This sycophancy was to have disastrous consequences. Far from greeting Putin’s invading army with cakes and flowers, the Ukrainian nation rose up and united in defiance against Russian aggression. Tens of thousands flocked to enlist in the Ukrainian military and territorial defense units, while millions more mobilized to support the war effort through fundraising, donations, and the improvised production of essential items such as anti-tank obstacles and Molotov cocktails.

Within weeks of the invasion, a vast network of Ukrainian volunteers was supplying frontline soldiers with everything from food and medicines to drones and jeeps. Despite the horrors of the past year, this steely determination to defy Russia remains firmly intact throughout Ukrainian society. Whatever else today’s Ukraine may lack, morale is certainly not an issue. Quite the opposite, in fact.

The same cannot be said for the Russian army. In response to the catastrophic losses suffered during the first six months of the invasion, Putin announced Russia’s first mobilization since World War II in September 2022. The bulk of the estimated 300,000 men mobilized last year are now in Ukraine, where they are being thrown straight into battle despite being untrained and under-equipped.

Since late January, a steady stream of videos have begun appearing on social media featuring groups of mobilized Russian troops appealing to Putin or their own regional representatives. They typically complain of suicidal tactics and heavy casualties while protesting their role as frontline shock troops and calling for redeployment to rear areas. In some cases, mobilized men have announced that they will directly refuse to follow orders.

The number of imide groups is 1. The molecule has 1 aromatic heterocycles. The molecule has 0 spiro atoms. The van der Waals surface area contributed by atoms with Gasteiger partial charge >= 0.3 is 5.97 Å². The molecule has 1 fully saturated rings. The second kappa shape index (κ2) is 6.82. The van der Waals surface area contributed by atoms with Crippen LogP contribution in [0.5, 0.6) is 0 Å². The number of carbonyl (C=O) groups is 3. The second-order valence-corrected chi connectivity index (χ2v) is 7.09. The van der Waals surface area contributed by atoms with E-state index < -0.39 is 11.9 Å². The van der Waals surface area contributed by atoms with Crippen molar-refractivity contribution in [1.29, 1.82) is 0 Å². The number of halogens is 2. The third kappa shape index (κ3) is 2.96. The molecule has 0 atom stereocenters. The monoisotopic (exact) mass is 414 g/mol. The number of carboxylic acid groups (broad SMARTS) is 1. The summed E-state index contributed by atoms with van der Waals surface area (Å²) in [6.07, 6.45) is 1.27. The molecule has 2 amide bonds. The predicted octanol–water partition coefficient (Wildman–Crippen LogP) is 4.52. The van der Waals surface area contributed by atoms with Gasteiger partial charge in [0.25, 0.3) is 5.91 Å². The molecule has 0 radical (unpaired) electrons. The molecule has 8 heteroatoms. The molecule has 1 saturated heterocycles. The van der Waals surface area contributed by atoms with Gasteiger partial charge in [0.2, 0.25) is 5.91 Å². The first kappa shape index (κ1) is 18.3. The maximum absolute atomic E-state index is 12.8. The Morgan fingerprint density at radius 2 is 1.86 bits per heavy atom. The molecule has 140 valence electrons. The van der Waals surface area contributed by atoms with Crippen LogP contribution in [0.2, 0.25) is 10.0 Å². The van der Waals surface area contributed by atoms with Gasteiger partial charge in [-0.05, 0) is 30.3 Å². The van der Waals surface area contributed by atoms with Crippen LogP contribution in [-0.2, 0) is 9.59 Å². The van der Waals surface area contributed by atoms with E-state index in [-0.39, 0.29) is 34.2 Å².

Growing signs of demoralization within the ranks of the Russian military could become a major issue for the Kremlin at a time when Putin faces no other obvious domestic challenges to his war policy.

At present, there is little sign of significant anti-war sentiment on the home front inside Russia. On the contrary, independent surveys indicate consistently high levels of public support for the invasion, while those who do object have largely chosen to keep quiet or flee the country. While many question the validity of polling data in a dictatorship, the complete absence of any meaningful efforts to protest the war points to a passive acceptance of the invasion at the very least.

The prospects of a Kremlin coup look to be similarly slim. While many within the Russian elite are said to have been appalled by the decision to invade Ukraine, they have since reconciled themselves to the new reality and are for the most part far too personally dependent on Putin to mount any serious challenge to the Kremlin.